Grief and Loss
Surviving the Holidays When You're Grieving
Don’t plan to skip the holidays. It’s impossible to wish the day away. It will come, no matter what you do. Instead of trying to ignore the holidays and hiding your feelings,
accept that it’s normal to feel sad and blue during these days. Meet your feelings head on and work out some strategies to help prepare you, as much as possible, for the holidays and
Plan Ahead. When you are grieving, no doubt you do not like to be surprised. After all, your emotions are already like a roller coaster, up and down, and unpredictable. Plan ahead. Ask your family members and friends to tell you about the festivities they are planning so you know what to expect. Strategize about who you will go with and which parts of the planned festivities you feel you can participate in comfortably. Predictability reduces the element of surprise and increases coping skills. When you don’t feel comfortable, tell a trusted friend or family member about your feelings and ask them to support your decision not to participate or ask them to help you find an alternative way to make it more comfortable.
Make tentative plans. Because your emotions are so unpredictable during the time of grieving, it is hard to know ahead of time if you will be having a good day tomorrow, or next week. When you are invited to a party or other holiday gathering, tell your host, “I would like to come, put me down as a “maybe”. This way you are not obligated to go if you change your mind because you’re having a tough day.
Give yourself grace. Do only those activities which are special and meaningful to you. What do you feel comfortable doing? Which activities do find supporting? Do only those things. It’s your grieving period, it’s okay to put yourself first. Be kind to yourself. Get plenty of rest and eat healthy foods. Don’t take on any more than you can manage. If you need to be alone, give yourself permission to do so. If you want the love and support of others, ask for it. Do whatever it is that gives you the comfort and support you need.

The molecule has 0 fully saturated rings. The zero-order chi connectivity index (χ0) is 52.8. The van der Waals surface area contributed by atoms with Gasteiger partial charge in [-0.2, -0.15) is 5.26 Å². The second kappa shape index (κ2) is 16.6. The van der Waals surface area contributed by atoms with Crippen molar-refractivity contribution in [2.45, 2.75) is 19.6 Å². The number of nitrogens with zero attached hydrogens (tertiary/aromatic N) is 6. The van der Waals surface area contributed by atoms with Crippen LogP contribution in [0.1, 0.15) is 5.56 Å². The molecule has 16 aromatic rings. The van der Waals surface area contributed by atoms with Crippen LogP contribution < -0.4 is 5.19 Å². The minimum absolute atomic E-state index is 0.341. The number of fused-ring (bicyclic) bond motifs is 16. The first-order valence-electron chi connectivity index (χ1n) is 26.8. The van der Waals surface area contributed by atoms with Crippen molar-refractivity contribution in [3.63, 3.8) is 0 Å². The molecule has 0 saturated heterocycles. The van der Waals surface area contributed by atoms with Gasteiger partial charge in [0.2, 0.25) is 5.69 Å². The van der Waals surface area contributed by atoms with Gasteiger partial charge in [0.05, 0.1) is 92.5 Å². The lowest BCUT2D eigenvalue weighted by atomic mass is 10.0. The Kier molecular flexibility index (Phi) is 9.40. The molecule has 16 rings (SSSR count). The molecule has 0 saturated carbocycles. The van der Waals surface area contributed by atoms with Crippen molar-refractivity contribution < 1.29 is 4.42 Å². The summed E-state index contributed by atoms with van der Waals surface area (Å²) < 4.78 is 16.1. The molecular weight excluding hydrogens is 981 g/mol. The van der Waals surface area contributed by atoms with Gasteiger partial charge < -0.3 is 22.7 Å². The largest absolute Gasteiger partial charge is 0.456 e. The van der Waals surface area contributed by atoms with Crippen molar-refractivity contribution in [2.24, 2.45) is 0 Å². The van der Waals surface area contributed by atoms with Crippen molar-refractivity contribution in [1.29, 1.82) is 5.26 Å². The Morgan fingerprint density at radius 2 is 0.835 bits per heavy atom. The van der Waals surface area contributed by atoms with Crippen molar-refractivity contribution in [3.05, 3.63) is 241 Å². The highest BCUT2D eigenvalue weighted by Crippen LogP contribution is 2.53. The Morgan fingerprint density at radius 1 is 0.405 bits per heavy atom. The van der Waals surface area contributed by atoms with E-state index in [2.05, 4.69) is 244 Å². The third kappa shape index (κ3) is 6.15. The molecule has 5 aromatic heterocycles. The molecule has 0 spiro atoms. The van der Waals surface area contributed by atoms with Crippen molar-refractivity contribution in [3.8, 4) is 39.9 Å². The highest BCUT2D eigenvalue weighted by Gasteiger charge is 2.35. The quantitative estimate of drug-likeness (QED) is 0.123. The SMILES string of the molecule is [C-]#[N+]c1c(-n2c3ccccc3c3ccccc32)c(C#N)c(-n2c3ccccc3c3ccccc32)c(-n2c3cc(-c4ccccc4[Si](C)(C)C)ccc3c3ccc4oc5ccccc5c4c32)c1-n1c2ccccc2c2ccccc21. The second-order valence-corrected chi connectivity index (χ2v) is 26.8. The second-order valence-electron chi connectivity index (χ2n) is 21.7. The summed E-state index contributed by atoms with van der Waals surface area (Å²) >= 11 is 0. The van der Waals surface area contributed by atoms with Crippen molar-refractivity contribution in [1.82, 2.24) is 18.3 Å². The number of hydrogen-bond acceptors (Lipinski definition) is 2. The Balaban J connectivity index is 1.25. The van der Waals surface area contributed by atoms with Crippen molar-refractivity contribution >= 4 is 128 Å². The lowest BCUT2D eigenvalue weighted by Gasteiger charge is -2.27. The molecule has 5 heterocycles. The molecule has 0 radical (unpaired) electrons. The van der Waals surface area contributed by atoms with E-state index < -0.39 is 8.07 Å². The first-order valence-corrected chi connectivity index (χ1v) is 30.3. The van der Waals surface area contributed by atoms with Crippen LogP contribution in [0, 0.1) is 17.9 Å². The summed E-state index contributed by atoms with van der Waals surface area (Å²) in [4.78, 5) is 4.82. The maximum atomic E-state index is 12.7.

Shop early or by catalog or online. When you’re grieving, you may see the world through skewed glasses. If you have lost a spouse, you may feel as if everyone around you is in a happy, healthy, and loving relationship. If you have lost a child, everywhere you look you will see only joyful active children with smiling, reassuring, and loving parents. You see malls overflowing bustling shoppers, Christmas music, blinking lights, and delightful smells of pumpkin spice and pine trees. These sights, sounds, and smells can heighten a grieving person’s depression. You may feel “obligated” to smile because “everyone else is”, stirring up feelings of guilt about being “phony” which brings on more depression because you don’t feel congruent.
Talk through it. When asked, “How are you?’, be truthful. The only way through grief is to grieve. You can’t go around it. Your friends likely don’t know how to best support someone who is grieving. Tell them how you feel. “Today is tough for me”; “I’m feeling vulnerable right now”; “I’d like to sit here and reflect a bit”; “I’d like someone to just sit with me for a while”. Sharing your feelings will help to bring on the healing. You need people who are willing to listen. Choose friends who you are comfortable with and ones who will not be uncomfortable with your tears. Friends and family may think talking about your grief will only remind you of your losses, so they may avoid talking about it. Let them know talking is what you need. Tell them how they can best support you, whether it be listening, remembering with you, or participating in an activity which brings you comfort. Talking with a counselor may also be needed in order to help with the healing process.